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It is also thanks to lingering communist-era networks that a fog of misinformation still shrouds the events of the 1989 Christmas revolution itself. Wild rumors and conspiracy theories continue to swirl around Ceause?cu’s execution, the street battles in which over a thousand people lost their lives, and the empowerment of a clique of second-tier communists. Was this a full-fledged revolution or just a palace coup? Romanians are still wondering. Had they been duped and then abused by Ceause?cu’s aides posing as radical reformers? The legitimacy of the revolution and of Romania’s current democracy hinge on the answers to these questions. The power of the new oligarchs, and Herta Mueller’s experiences, seem to indicate that Ceause?cu’s ouster was a putsch and nothing more. –“Past Forward,” Paul Hockenos, Boston Review
A musicologist will tell you that a raga is a specific mode, a series of notes that serve as the basis for improvisation, but Pandit Pran Nath and his students would tell you something else, that a raga is a living soul the performer invokes like a celestial, numinous presence moving behind and between the notes, a cosmic teacher that the performer, if he is successful, embodies and transmits, dissolving the boundaries between singer, listener, and song. Each raga comes assigned to a certain time of day, but many artists ignore them in performance, regarding the designations as conventional and dispensable; Pandit Pran Nath only sang midnight songs at midnight. The Malkauns raga is one such, a druggy pentatonic nocturne that some superstitious musicians refuse to play on the grounds that it attracts demons; it works like a powerful narcotic, replacing clock time with another temporality altogether. Do not attempt to operate a motor vehicle under its influence. Put on the recording from 1976 and prepare to lie down on something soft: those four simple syllables Pran Nath sings — go vin da ram — are the name of God. –“Lord of the Drone: Pandit Pran Nath and the American Underground,” Alexander Keefe, Bidoun
So how should America respond? The country’s cold war experience offers a useful strategy. The stalemate imposed by “mutually assured destruction” that prevented the US-Soviet conflict from igniting created a sense of stability. Today, the US and China are locked in a new form of “mutually assured economic destruction,” a dependence that can force some degree of co-operation even as political, economic and security disputes simmer. America still needs China to help finance its debt. For the moment, China needs access to US consumers to keep unemployment in check and for continuing foreign investment. Even if the Chinese economy becomes more driven by domestic demand, consumers will still want access to foreign-made products. The two sides will be doing business for decades to come. –“China vs America: Fight of the Century,” Iam Bremmer, Prospect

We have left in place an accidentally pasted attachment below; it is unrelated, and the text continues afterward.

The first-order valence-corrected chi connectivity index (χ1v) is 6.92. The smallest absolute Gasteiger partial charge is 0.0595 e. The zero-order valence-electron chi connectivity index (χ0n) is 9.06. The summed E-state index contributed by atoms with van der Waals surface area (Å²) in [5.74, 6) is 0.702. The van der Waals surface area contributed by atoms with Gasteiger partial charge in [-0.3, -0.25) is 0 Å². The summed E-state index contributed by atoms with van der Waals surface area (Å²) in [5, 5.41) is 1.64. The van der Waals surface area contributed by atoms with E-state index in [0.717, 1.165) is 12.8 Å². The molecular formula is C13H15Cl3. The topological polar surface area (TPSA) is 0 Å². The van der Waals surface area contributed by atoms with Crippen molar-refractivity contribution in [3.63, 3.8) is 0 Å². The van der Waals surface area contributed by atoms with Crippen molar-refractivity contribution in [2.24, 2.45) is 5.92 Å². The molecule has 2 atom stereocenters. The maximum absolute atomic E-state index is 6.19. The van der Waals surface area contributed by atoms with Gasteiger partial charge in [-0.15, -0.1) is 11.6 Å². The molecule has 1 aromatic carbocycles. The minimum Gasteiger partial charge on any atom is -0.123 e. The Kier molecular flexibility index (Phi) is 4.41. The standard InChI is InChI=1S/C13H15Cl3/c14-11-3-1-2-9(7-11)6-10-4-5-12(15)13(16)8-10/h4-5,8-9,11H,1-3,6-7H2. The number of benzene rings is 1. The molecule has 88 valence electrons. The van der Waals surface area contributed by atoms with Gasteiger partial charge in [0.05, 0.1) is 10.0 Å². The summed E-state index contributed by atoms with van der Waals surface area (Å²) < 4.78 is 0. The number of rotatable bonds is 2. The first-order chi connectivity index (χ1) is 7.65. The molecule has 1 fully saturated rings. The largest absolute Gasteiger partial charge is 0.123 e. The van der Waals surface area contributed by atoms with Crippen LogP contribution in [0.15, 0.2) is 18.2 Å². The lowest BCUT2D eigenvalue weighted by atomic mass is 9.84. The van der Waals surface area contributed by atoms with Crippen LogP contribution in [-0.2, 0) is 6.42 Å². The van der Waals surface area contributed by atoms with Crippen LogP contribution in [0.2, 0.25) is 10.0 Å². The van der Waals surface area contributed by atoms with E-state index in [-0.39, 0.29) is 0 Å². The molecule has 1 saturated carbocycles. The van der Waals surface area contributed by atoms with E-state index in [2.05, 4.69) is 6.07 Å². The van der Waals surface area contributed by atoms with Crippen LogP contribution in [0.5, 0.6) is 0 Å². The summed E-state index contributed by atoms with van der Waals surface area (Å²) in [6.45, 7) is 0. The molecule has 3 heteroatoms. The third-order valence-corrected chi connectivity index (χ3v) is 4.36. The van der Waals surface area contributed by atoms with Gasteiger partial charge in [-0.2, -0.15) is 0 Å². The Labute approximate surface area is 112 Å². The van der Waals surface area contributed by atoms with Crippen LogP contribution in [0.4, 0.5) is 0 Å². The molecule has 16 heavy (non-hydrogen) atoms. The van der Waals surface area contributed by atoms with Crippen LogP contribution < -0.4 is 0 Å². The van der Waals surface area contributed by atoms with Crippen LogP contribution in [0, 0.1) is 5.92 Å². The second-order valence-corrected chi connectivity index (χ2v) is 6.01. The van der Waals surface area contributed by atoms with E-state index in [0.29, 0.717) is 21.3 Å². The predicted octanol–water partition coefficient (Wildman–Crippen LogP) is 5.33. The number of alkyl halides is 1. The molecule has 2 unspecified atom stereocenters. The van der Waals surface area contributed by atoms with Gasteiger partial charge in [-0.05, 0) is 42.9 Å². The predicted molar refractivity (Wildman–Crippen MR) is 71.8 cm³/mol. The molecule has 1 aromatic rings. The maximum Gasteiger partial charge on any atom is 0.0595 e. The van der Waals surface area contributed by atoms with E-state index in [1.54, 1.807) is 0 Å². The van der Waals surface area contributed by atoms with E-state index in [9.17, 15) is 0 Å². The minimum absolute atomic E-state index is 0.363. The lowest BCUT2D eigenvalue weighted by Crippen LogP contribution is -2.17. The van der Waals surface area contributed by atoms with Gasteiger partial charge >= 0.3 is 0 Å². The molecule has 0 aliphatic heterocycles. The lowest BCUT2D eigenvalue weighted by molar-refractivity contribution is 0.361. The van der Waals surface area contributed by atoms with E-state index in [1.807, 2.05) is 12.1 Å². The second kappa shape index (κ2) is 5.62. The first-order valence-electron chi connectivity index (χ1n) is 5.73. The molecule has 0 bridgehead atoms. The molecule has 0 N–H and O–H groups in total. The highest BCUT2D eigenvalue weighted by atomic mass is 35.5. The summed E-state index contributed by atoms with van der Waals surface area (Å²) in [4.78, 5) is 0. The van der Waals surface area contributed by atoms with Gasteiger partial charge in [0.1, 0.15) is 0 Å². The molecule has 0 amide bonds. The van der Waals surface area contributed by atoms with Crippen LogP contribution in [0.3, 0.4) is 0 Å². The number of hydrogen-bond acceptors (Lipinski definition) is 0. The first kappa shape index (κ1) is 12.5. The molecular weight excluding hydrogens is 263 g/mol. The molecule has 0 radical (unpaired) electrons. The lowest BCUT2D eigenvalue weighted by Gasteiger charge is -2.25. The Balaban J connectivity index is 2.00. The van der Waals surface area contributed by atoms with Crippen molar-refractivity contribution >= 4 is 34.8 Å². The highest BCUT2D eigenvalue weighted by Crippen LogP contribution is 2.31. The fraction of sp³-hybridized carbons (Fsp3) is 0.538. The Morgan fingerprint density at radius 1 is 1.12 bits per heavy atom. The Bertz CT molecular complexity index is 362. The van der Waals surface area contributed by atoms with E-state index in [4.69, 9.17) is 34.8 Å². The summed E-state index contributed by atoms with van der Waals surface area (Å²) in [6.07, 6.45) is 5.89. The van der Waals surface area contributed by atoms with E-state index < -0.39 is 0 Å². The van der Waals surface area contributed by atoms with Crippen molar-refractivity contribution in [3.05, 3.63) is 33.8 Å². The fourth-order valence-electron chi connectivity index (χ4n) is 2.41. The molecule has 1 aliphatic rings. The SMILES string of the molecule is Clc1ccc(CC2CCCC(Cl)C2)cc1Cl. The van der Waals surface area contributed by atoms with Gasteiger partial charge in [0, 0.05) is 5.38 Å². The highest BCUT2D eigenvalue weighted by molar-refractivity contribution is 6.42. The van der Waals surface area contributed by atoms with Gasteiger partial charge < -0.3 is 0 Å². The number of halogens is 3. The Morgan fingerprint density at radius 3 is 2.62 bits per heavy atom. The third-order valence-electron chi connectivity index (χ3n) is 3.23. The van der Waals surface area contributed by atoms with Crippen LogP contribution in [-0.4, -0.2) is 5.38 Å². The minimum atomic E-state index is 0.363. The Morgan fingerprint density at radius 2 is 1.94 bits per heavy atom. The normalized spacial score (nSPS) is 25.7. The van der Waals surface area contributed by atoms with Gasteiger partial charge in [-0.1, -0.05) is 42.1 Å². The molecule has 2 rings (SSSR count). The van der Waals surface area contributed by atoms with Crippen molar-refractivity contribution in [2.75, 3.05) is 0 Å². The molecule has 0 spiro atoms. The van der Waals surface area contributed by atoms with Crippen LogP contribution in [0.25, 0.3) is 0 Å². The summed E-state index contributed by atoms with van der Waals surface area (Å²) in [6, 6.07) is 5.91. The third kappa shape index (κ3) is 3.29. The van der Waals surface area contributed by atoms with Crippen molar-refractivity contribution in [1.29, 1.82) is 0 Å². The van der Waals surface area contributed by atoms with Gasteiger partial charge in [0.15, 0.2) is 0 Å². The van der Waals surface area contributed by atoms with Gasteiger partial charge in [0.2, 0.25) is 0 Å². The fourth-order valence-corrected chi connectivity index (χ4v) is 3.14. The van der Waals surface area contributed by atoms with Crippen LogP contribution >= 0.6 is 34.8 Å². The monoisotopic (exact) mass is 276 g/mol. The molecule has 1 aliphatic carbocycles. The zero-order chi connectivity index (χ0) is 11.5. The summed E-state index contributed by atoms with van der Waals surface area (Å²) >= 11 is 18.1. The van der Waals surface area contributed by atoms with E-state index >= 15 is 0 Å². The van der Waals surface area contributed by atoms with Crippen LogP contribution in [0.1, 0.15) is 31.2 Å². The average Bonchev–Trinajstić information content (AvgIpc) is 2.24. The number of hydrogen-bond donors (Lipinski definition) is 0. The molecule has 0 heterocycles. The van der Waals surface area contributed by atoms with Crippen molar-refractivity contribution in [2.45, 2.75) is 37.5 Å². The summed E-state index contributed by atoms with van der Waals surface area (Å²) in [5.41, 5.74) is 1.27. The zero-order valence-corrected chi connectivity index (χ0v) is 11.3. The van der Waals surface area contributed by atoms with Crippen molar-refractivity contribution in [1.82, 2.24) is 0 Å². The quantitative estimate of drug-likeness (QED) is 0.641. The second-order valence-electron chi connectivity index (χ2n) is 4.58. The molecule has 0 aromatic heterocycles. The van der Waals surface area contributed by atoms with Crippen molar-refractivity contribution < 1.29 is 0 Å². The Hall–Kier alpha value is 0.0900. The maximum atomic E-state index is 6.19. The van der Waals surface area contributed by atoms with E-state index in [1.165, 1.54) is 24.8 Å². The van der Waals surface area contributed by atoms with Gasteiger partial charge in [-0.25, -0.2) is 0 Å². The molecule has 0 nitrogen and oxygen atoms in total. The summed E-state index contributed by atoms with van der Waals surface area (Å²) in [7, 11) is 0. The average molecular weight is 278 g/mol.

Home-made in China: a submarine, flying saucers and a helicopter;
“Harry Potter and the Chinese Overseas Students at the Hogwarts School of Witchcraft and Wizardry” and other unofficial sequels;
speak Kinaray-a? Waray-waray? Ivatan? CUNY wants you!
More from Rafe Bartholomew:
Number of tombstones in Tombstone, Arizona:
Electrofishing on the Irrawaddy River deters dolphins from their habit of assisting fishermen.
Trump tweeted that “millions of people” had illegally cast ballots in last month’s presidential election, and the Washington Post identified four cases of voter fraud across the country.
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"It is an interesting and somewhat macabre parlor game to play at a large gathering of one’s acquaintances: to speculate who in a showdown would go Nazi. By now, I think I know. I have gone through the experience many times—in Germany, in Austria, and in France. I have come to know the types: the born Nazis, the Nazis whom democracy itself has created, the certain-to-be fellow-travelers. And I also know those who never, under any conceivable circumstances, would become Nazis."